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Covington School Teachers Prepare for New State Curriculum

The Covington board of education listened to a presentation on the new Kentucky Academic Standards that will be used in curriculum and then tested in the next school year.

Covington Independent Public Schools Assistant Superintendent of Instruction Scott Alter explained that while the state has already introduced curriculum changes in the classroom, testing on the new curriculum will begin next year.

Teachers in the district have been included in monthly meetings for training.

"All the middle school and high school teachers are working together on campus one time a month," Alter said. "The elementary schools are also meeting one time a month. We are training facilitators and teacher leaders so they can go back and show the other teachers. We are building a foundation."

The first thing they are working on is unit plan design. Alter said the main source of revision for the plan will be the feedback from the teachers.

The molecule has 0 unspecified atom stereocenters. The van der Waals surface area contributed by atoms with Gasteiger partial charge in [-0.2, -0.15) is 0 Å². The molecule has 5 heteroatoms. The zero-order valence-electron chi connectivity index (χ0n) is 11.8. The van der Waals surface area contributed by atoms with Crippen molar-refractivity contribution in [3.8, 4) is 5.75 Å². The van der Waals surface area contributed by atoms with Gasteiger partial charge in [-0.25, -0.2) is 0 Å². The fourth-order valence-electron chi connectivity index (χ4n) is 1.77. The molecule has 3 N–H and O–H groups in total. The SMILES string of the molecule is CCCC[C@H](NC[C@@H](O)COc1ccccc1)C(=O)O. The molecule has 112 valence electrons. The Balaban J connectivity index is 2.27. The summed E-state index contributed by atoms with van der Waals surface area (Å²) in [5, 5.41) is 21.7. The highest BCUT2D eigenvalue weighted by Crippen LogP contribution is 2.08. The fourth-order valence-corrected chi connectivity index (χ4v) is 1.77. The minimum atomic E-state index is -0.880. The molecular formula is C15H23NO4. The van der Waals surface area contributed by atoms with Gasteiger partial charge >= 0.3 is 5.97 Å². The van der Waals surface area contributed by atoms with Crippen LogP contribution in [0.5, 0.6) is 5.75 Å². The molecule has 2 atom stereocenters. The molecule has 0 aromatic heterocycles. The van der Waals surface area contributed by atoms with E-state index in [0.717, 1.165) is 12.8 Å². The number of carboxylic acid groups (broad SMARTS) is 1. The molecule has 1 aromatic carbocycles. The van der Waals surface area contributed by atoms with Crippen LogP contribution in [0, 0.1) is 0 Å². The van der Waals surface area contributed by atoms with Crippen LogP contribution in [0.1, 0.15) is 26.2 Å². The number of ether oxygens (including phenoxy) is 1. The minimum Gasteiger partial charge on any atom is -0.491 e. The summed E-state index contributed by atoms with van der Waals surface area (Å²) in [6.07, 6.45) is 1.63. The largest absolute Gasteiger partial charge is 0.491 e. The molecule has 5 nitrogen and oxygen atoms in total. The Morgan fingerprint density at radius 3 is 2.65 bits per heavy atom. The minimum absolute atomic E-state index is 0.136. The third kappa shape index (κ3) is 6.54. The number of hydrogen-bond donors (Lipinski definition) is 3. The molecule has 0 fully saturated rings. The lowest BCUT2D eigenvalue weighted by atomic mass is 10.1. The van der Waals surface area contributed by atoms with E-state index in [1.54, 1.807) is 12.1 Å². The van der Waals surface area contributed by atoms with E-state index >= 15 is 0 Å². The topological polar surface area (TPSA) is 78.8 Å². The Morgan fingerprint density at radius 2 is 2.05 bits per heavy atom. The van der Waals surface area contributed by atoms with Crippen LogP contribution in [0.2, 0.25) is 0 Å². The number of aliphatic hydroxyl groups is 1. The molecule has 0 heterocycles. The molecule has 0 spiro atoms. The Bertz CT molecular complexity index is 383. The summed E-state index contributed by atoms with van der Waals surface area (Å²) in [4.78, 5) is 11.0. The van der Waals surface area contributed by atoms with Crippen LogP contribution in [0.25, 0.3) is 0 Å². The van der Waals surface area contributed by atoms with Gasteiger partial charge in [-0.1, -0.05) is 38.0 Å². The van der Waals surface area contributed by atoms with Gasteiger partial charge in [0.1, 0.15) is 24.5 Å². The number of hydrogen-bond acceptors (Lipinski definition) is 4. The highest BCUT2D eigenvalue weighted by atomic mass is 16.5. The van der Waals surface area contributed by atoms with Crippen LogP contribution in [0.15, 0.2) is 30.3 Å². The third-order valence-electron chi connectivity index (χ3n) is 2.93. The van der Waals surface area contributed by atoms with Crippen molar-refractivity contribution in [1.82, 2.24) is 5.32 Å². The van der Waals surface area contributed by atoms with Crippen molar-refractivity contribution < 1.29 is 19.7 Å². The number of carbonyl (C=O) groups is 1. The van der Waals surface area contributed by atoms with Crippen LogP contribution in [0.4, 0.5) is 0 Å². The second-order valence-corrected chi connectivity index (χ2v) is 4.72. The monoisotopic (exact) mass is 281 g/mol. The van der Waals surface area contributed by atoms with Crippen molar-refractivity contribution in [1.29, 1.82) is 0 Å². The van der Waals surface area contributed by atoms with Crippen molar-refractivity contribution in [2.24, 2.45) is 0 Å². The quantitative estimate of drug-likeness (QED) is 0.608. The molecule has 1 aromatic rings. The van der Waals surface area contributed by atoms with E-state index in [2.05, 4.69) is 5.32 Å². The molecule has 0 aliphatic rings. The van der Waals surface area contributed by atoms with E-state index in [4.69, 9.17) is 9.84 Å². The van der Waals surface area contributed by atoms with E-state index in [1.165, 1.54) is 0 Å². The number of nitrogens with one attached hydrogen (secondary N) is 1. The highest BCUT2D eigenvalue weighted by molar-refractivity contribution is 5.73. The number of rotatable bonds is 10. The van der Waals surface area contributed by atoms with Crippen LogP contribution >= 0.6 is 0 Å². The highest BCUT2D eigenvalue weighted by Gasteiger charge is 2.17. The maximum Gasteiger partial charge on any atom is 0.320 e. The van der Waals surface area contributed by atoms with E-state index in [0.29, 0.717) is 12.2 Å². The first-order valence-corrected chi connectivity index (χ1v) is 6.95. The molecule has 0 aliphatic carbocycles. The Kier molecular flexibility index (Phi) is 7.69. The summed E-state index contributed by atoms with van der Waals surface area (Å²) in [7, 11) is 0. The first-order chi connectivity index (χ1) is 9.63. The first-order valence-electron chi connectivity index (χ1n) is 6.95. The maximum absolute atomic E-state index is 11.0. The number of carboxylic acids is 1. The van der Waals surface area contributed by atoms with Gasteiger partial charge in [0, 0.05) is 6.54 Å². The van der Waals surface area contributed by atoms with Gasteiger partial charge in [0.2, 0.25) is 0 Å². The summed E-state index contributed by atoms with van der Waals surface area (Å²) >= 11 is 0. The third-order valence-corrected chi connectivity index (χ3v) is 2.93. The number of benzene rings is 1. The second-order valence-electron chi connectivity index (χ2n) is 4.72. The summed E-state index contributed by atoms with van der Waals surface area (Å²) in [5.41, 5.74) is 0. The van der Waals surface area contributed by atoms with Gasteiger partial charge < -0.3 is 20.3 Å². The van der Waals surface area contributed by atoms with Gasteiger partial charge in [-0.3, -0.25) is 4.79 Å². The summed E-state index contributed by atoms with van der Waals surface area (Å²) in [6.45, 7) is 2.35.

Superintendent Alvin Garrison added that they will be able to align the standards so that they are all on the same page.

Taryn Stewart, Director of Nutrition Services, gave a report on how her department is operating. 

She went over the numbers with the board members, and showed the breakfast and lunch reimbursement.  

She also said they are working with harvest of the month local foods, to help the students be aware of eating locally. Stewart said they are looking at Latonia Elementary and trying to assess if they can acquire produce from what the school produces in their garden.

School board member Sarah Flerlage told Stewart that her daughters are vegetarian, and that she has to pack lunches for then because there are very few lunch choices for them. Stewart recommended that she meet with Flerlage to come up with more choices for her daughters and other children who would like meatless lunches. 

Finance Director Annette Burschy reported that she discovered there was no contract between the district and Ludlow Independent Schools  for care of their school buses.  The relationship works well and has existed for years, with Ludlow paying for parts and labor when their buses are serviced, but Burtschy realized there probably should be a contract and the school board attorney confirmed that. 

Burtschy and attorney Mary Ann Stewart will work on a contract.

Written by Patricia A. Scheyer, RCN contributor